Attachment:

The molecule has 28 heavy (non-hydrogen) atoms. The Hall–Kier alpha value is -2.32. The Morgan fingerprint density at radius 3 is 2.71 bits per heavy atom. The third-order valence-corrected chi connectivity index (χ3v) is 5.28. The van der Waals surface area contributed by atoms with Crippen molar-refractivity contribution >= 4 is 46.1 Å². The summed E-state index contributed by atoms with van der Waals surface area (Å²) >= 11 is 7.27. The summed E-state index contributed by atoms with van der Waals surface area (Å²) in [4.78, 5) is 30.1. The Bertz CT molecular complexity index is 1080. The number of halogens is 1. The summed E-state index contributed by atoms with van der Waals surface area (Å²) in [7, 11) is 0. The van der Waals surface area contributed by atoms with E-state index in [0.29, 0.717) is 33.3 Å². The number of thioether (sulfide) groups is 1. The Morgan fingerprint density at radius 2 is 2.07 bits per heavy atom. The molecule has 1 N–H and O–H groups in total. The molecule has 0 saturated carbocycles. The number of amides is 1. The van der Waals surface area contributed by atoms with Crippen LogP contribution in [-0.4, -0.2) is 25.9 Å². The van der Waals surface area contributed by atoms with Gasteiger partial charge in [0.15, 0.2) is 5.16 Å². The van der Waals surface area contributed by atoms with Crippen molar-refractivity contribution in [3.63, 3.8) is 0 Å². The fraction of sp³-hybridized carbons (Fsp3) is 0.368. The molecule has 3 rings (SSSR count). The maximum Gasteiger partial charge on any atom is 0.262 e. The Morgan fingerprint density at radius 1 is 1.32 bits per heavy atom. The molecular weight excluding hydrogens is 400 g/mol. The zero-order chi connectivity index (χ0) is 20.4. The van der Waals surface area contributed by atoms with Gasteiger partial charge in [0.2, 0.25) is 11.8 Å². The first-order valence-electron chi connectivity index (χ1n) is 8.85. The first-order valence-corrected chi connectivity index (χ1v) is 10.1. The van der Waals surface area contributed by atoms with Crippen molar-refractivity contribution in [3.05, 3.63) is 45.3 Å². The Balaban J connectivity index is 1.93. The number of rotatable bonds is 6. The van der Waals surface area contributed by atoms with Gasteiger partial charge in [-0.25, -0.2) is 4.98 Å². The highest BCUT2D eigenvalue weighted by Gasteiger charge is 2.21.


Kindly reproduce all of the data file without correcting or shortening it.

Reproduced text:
The molecule has 28 heavy (non-hydrogen) atoms. The Hall–Kier alpha value is -2.32. The Morgan fingerprint density at radius 3 is 2.71 bits per heavy atom. The third-order valence-corrected chi connectivity index (χ3v) is 5.28. The van der Waals surface area contributed by atoms with Crippen molar-refractivity contribution >= 4 is 46.1 Å². The summed E-state index contributed by atoms with van der Waals surface area (Å²) >= 11 is 7.27. The summed E-state index contributed by atoms with van der Waals surface area (Å²) in [4.78, 5) is 30.1. The Bertz CT molecular complexity index is 1080. The number of halogens is 1. The summed E-state index contributed by atoms with van der Waals surface area (Å²) in [7, 11) is 0. The van der Waals surface area contributed by atoms with E-state index in [0.29, 0.717) is 33.3 Å². The number of thioether (sulfide) groups is 1. The Morgan fingerprint density at radius 2 is 2.07 bits per heavy atom. The molecule has 1 N–H and O–H groups in total. The molecule has 0 saturated carbocycles. The number of amides is 1. The van der Waals surface area contributed by atoms with Crippen LogP contribution in [-0.4, -0.2) is 25.9 Å². The van der Waals surface area contributed by atoms with Gasteiger partial charge in [0.15, 0.2) is 5.16 Å². The van der Waals surface area contributed by atoms with Crippen molar-refractivity contribution in [3.63, 3.8) is 0 Å². The fraction of sp³-hybridized carbons (Fsp3) is 0.368. The molecule has 3 rings (SSSR count). The maximum Gasteiger partial charge on any atom is 0.262 e. The Morgan fingerprint density at radius 1 is 1.32 bits per heavy atom. The molecular weight excluding hydrogens is 400 g/mol. The zero-order chi connectivity index (χ0) is 20.4. The van der Waals surface area contributed by atoms with Gasteiger partial charge in [0.2, 0.25) is 11.8 Å². The first-order valence-electron chi connectivity index (χ1n) is 8.85. The first-order valence-corrected chi connectivity index (χ1v) is 10.1. The van der Waals surface area contributed by atoms with Crippen molar-refractivity contribution in [3.05, 3.63) is 45.3 Å². The Balaban J connectivity index is 1.93. The number of rotatable bonds is 6. The van der Waals surface area contributed by atoms with Gasteiger partial charge in [-0.25, -0.2) is 4.98 Å². The highest BCUT2D eigenvalue weighted by Gasteiger charge is 2.21.